The article's author, Geoffrey Nunberg, wrote:
Google's five-year head start and its relationships with libraries and publishers give it an effective monopoly: No competitor will be able to come after it on the same scale. Nor is technology going to lower the cost of entry.And later goes onto say:
it's so disappointing that the book search's metadata are a train wreck: a mishmash wrapped in a muddle wrapped in a mess.He then goes on to provide examples of the flawed metadata.
Later he writes:
And while Google's machine classification system will certainly improve, extracting metadata mechanically isn't sufficient for scholarly purposes. After first seeming indifferent, Google decided it did want to acquire the library records for scanned books along with the scans themselves, but as of now the company hasn't licensed them for display or use....Digital content needs to findable. We don't have the luxury of look at a shelf of hardcopy books and manually looking at the indexes and table of contents in order to find what we want. Online we rely on metadata and computer generated information. If those are flawed or non-existent, then the content may be unfindable. And if we can't find it, then having it online is meaningless.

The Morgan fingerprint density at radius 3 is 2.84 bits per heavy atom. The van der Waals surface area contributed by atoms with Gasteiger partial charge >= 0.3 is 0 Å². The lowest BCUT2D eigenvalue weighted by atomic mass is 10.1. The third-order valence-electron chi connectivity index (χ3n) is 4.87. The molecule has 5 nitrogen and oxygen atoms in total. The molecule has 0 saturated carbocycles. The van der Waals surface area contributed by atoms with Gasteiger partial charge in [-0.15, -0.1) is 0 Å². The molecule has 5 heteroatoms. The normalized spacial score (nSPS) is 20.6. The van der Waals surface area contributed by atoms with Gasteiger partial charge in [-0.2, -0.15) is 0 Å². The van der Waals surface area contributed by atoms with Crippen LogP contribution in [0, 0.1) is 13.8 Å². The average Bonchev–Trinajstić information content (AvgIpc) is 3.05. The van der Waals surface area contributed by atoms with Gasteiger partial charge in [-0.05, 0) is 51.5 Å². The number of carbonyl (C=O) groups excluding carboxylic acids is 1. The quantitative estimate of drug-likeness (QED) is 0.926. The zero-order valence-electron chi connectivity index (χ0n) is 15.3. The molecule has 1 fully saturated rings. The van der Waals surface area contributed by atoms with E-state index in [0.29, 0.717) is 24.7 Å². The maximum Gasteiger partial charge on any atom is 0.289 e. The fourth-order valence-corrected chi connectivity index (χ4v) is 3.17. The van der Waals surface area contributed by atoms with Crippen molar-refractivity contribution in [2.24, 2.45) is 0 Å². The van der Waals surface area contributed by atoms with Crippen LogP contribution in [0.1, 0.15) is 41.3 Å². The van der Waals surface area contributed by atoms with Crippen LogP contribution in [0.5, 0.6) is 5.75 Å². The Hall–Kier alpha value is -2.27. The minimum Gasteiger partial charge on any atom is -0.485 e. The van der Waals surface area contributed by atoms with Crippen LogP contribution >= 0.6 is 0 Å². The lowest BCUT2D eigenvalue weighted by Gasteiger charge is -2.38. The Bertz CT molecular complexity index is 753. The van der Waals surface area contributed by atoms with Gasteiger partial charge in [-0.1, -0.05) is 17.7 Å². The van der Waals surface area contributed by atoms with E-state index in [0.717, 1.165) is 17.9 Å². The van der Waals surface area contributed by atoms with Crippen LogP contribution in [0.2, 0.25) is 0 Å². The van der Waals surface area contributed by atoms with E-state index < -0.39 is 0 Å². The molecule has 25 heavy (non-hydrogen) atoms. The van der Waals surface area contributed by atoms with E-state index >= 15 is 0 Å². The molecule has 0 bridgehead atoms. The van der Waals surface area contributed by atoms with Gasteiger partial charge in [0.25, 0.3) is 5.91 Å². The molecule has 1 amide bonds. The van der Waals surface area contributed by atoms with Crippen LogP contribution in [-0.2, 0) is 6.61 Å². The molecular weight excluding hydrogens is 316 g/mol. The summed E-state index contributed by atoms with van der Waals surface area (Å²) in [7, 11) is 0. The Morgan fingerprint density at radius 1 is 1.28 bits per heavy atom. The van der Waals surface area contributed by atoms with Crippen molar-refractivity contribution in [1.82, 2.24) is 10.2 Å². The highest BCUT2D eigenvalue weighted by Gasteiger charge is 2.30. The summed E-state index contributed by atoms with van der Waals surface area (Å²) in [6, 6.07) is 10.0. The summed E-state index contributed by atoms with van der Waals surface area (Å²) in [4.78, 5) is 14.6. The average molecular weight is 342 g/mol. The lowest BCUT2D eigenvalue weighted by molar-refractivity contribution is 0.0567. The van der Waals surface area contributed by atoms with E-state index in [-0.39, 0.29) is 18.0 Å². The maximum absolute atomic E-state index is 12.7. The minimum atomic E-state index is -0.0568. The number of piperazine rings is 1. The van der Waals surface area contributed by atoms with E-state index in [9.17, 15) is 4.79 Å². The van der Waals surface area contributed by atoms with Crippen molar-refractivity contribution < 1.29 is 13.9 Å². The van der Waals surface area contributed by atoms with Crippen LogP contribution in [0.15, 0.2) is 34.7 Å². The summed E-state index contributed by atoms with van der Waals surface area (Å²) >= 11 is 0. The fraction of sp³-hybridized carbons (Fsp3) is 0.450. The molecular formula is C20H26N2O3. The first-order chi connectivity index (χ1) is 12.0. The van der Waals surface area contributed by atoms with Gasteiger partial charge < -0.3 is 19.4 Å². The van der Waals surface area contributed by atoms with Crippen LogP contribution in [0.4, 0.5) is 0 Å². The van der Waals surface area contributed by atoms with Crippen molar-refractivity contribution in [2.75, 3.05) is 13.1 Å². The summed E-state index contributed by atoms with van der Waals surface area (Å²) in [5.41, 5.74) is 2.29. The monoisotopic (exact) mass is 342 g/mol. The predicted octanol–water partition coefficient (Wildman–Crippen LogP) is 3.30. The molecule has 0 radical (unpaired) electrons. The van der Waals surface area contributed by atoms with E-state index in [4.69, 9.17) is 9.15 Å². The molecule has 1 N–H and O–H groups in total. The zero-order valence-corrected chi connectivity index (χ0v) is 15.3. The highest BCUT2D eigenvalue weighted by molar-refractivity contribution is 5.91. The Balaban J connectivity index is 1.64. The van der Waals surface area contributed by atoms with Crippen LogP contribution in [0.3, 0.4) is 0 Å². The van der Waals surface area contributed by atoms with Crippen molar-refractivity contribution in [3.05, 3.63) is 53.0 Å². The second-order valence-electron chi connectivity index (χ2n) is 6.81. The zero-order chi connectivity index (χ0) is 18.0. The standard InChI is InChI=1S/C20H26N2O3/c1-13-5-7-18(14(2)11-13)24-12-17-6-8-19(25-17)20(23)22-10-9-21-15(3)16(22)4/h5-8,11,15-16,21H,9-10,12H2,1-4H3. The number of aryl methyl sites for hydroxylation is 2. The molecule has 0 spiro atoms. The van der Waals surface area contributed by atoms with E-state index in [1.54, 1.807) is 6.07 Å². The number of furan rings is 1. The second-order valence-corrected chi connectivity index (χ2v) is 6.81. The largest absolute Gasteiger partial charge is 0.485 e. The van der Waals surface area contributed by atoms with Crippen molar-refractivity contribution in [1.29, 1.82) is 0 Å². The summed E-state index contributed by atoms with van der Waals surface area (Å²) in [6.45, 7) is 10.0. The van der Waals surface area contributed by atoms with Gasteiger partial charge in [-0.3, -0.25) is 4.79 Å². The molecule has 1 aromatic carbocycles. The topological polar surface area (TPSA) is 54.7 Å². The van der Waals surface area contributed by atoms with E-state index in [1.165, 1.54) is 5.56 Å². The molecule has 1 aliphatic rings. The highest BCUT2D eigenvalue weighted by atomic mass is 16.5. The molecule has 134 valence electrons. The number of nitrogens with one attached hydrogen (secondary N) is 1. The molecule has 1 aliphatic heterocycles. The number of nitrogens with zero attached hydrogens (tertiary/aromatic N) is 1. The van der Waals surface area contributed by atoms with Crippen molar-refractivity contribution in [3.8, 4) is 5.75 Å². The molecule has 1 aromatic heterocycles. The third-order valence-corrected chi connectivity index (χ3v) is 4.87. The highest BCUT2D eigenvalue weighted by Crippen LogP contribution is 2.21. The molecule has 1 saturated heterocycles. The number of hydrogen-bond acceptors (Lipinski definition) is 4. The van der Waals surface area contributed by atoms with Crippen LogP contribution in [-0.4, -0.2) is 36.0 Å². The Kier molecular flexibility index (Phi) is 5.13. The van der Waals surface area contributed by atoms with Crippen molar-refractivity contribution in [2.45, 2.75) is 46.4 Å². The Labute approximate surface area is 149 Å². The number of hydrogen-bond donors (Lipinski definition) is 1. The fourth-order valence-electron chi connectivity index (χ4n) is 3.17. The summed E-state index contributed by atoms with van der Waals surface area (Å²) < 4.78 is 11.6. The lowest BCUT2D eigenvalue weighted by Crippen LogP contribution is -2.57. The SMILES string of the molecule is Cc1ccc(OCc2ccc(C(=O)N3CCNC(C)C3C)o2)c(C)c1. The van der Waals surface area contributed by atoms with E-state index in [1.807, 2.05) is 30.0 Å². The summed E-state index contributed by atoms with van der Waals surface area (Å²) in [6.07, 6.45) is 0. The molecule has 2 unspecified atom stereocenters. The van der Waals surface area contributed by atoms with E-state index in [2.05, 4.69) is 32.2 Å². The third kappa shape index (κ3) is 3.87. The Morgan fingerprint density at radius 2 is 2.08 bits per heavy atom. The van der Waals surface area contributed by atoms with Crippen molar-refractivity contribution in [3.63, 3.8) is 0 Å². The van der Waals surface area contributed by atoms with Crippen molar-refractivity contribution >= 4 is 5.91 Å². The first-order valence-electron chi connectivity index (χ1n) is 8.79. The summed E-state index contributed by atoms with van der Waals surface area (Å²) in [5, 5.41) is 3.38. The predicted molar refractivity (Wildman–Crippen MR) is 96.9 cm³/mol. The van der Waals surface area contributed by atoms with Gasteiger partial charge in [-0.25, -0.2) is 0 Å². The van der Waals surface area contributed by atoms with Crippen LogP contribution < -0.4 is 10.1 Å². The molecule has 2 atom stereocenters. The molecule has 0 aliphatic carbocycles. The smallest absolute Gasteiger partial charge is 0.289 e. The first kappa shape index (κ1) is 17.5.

Ken Lavender asked me on Friday about this specific article, which he had seen and couldn't re-find. Thanks for finding it and sharing it with me!
Technorati tags: Google, Digitization, Book